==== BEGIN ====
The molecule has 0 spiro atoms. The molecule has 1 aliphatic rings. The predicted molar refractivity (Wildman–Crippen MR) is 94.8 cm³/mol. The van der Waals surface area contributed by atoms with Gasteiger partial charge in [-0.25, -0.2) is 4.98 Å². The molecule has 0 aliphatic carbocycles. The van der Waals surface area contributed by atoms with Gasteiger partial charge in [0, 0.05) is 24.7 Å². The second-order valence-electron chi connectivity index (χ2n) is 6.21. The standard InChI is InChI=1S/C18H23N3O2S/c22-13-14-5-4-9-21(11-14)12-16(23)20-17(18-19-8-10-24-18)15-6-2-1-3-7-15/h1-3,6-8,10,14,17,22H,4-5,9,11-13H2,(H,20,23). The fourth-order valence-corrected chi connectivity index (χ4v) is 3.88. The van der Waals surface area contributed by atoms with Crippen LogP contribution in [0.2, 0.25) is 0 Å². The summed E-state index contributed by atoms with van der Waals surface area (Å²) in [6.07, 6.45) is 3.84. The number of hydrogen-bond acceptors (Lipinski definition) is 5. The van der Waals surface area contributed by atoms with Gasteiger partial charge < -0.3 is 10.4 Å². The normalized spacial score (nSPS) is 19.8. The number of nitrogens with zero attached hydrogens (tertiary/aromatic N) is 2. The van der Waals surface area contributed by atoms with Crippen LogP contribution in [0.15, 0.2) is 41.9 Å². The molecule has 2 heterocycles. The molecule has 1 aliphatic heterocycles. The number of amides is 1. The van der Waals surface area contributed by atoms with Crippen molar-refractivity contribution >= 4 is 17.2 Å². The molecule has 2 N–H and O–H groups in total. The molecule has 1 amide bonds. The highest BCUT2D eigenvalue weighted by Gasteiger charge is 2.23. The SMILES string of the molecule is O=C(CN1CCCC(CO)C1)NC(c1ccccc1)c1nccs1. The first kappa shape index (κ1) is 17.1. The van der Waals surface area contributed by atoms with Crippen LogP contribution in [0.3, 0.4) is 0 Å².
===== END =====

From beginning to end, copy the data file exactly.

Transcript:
The molecule has 0 spiro atoms. The molecule has 1 aliphatic rings. The predicted molar refractivity (Wildman–Crippen MR) is 94.8 cm³/mol. The van der Waals surface area contributed by atoms with Gasteiger partial charge in [-0.25, -0.2) is 4.98 Å². The molecule has 0 aliphatic carbocycles. The van der Waals surface area contributed by atoms with Gasteiger partial charge in [0, 0.05) is 24.7 Å². The second-order valence-electron chi connectivity index (χ2n) is 6.21. The standard InChI is InChI=1S/C18H23N3O2S/c22-13-14-5-4-9-21(11-14)12-16(23)20-17(18-19-8-10-24-18)15-6-2-1-3-7-15/h1-3,6-8,10,14,17,22H,4-5,9,11-13H2,(H,20,23). The fourth-order valence-corrected chi connectivity index (χ4v) is 3.88. The van der Waals surface area contributed by atoms with Crippen LogP contribution in [0.2, 0.25) is 0 Å². The summed E-state index contributed by atoms with van der Waals surface area (Å²) in [6.07, 6.45) is 3.84. The number of hydrogen-bond acceptors (Lipinski definition) is 5. The van der Waals surface area contributed by atoms with Gasteiger partial charge < -0.3 is 10.4 Å². The normalized spacial score (nSPS) is 19.8. The number of nitrogens with zero attached hydrogens (tertiary/aromatic N) is 2. The van der Waals surface area contributed by atoms with Crippen LogP contribution in [0.15, 0.2) is 41.9 Å². The molecule has 2 heterocycles. The molecule has 1 aliphatic heterocycles. The number of amides is 1. The van der Waals surface area contributed by atoms with Crippen molar-refractivity contribution >= 4 is 17.2 Å². The molecule has 2 N–H and O–H groups in total. The molecule has 1 amide bonds. The highest BCUT2D eigenvalue weighted by Gasteiger charge is 2.23. The SMILES string of the molecule is O=C(CN1CCCC(CO)C1)NC(c1ccccc1)c1nccs1. The first kappa shape index (κ1) is 17.1. The van der Waals surface area contributed by atoms with Crippen LogP contribution in [0.3, 0.4) is 0 Å².